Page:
Hair Cortisol and Perceived Stress—Predictors for the Onset of Tics? A European Longitudinal Study on High-Risk Children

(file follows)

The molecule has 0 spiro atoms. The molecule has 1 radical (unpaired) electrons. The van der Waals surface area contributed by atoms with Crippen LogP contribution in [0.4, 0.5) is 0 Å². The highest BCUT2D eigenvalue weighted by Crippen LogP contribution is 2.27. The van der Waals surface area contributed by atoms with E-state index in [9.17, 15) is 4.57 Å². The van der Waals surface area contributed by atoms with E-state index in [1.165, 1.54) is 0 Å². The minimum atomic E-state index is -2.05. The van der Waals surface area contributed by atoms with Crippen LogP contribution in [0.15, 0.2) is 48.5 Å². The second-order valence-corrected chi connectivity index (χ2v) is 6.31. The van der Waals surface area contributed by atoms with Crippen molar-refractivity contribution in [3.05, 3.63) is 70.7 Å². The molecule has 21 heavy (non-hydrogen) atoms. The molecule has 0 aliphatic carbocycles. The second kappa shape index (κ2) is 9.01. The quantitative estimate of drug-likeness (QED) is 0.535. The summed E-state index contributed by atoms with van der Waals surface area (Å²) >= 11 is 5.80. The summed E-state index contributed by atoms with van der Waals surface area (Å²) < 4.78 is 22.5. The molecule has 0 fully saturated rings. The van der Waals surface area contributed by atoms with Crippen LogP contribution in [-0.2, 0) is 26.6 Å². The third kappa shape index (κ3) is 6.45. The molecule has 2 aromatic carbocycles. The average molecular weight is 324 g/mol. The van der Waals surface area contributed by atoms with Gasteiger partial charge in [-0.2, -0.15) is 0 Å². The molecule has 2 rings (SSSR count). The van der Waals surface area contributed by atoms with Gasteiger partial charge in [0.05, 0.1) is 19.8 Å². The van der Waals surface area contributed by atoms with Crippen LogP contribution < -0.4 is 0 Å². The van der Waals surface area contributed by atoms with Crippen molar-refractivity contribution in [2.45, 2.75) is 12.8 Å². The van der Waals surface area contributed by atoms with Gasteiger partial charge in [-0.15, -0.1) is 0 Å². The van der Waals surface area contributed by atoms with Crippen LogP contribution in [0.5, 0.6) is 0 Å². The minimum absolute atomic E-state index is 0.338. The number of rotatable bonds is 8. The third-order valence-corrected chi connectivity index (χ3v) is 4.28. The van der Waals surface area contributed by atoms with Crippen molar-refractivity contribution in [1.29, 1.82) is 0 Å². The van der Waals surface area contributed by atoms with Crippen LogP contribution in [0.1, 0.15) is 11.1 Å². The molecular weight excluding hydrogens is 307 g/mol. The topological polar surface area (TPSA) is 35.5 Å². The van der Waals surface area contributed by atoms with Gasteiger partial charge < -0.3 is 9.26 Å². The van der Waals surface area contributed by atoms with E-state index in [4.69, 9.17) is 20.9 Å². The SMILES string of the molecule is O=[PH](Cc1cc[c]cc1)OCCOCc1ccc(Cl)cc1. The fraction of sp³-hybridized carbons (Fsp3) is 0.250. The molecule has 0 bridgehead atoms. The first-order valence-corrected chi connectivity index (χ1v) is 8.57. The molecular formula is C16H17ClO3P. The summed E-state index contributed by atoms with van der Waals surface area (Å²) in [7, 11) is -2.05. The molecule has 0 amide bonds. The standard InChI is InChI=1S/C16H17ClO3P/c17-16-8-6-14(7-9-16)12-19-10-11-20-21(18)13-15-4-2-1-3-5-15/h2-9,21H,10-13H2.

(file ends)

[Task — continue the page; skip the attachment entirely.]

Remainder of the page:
Some retrospective studies suggest that psychosocial stressors trigger the onset of tics. This study examined prospective hypothalamic–pituitary–adrenal (HPA) axis activity and perceived stress prior to tic onset. In the present study, 259 children at high risk for developing tics were assessed for hair cortisol concentration (HCC) and parent-on-child-reported perceived stress four-monthly over a three-year period. We used (i) generalised additive modelling (GAM) to investigate the time effects on HCC (hair samples n = 765) and perceived stress (questionnaires n = 1019) prior to tic onset and (ii) binary logistic regression to predict tic onset in a smaller subsample with at least three consecutive assessments (six to nine months before, two to five months before, and at tic onset). GAM results indicated a non-linear increasing course of HCC in children who developed tics, and a steady HCC course in those without tics, as well as a linear-increasing course of perceived stress in both groups. Logistic regression showed that with a higher HCC in hair samples collected in a range of two to five months before tic onset (which refers to cortisol exposure in a range of four to eight months), the relative likelihood of tic onset rose. Our study suggests increased stress prior to tic onset, as evidenced by higher HCC several months before tic onset.